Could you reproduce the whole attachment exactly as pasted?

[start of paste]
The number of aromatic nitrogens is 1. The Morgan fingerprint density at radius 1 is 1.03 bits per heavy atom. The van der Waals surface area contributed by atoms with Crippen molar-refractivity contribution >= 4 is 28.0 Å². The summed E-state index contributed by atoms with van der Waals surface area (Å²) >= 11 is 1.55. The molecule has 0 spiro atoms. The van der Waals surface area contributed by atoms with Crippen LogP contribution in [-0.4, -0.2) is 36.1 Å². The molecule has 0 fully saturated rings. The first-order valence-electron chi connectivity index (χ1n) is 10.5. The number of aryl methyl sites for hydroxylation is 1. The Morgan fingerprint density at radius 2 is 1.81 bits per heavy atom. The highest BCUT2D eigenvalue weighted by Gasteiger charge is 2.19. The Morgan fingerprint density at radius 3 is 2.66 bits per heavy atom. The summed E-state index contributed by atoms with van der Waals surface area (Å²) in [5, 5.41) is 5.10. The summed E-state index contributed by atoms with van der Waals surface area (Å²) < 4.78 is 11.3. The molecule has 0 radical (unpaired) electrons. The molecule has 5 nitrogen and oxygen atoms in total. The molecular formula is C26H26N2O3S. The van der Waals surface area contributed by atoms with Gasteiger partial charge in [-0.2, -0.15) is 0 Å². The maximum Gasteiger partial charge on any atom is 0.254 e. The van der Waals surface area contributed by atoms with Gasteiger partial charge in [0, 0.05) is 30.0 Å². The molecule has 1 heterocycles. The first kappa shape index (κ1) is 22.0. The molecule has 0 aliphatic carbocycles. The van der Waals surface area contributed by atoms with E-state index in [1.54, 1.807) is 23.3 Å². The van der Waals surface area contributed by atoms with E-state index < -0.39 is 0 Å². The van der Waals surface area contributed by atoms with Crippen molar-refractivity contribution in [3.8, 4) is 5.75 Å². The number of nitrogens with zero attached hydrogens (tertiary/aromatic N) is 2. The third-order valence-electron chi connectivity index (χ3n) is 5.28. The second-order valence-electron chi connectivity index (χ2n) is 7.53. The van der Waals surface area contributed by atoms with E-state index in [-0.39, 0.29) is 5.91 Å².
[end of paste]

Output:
The number of aromatic nitrogens is 1. The Morgan fingerprint density at radius 1 is 1.03 bits per heavy atom. The van der Waals surface area contributed by atoms with Crippen molar-refractivity contribution >= 4 is 28.0 Å². The summed E-state index contributed by atoms with van der Waals surface area (Å²) >= 11 is 1.55. The molecule has 0 spiro atoms. The van der Waals surface area contributed by atoms with Crippen LogP contribution in [-0.4, -0.2) is 36.1 Å². The molecule has 0 fully saturated rings. The first-order valence-electron chi connectivity index (χ1n) is 10.5. The number of aryl methyl sites for hydroxylation is 1. The Morgan fingerprint density at radius 2 is 1.81 bits per heavy atom. The highest BCUT2D eigenvalue weighted by Gasteiger charge is 2.19. The Morgan fingerprint density at radius 3 is 2.66 bits per heavy atom. The summed E-state index contributed by atoms with van der Waals surface area (Å²) in [5, 5.41) is 5.10. The summed E-state index contributed by atoms with van der Waals surface area (Å²) < 4.78 is 11.3. The molecule has 0 radical (unpaired) electrons. The molecule has 5 nitrogen and oxygen atoms in total. The molecular formula is C26H26N2O3S. The van der Waals surface area contributed by atoms with Gasteiger partial charge in [-0.2, -0.15) is 0 Å². The maximum Gasteiger partial charge on any atom is 0.254 e. The van der Waals surface area contributed by atoms with Gasteiger partial charge in [0, 0.05) is 30.0 Å². The molecule has 1 heterocycles. The first kappa shape index (κ1) is 22.0. The molecule has 0 aliphatic carbocycles. The van der Waals surface area contributed by atoms with E-state index in [1.54, 1.807) is 23.3 Å². The van der Waals surface area contributed by atoms with E-state index < -0.39 is 0 Å². The van der Waals surface area contributed by atoms with Crippen molar-refractivity contribution in [3.8, 4) is 5.75 Å². The number of nitrogens with zero attached hydrogens (tertiary/aromatic N) is 2. The third-order valence-electron chi connectivity index (χ3n) is 5.28. The second-order valence-electron chi connectivity index (χ2n) is 7.53. The van der Waals surface area contributed by atoms with E-state index in [-0.39, 0.29) is 5.91 Å².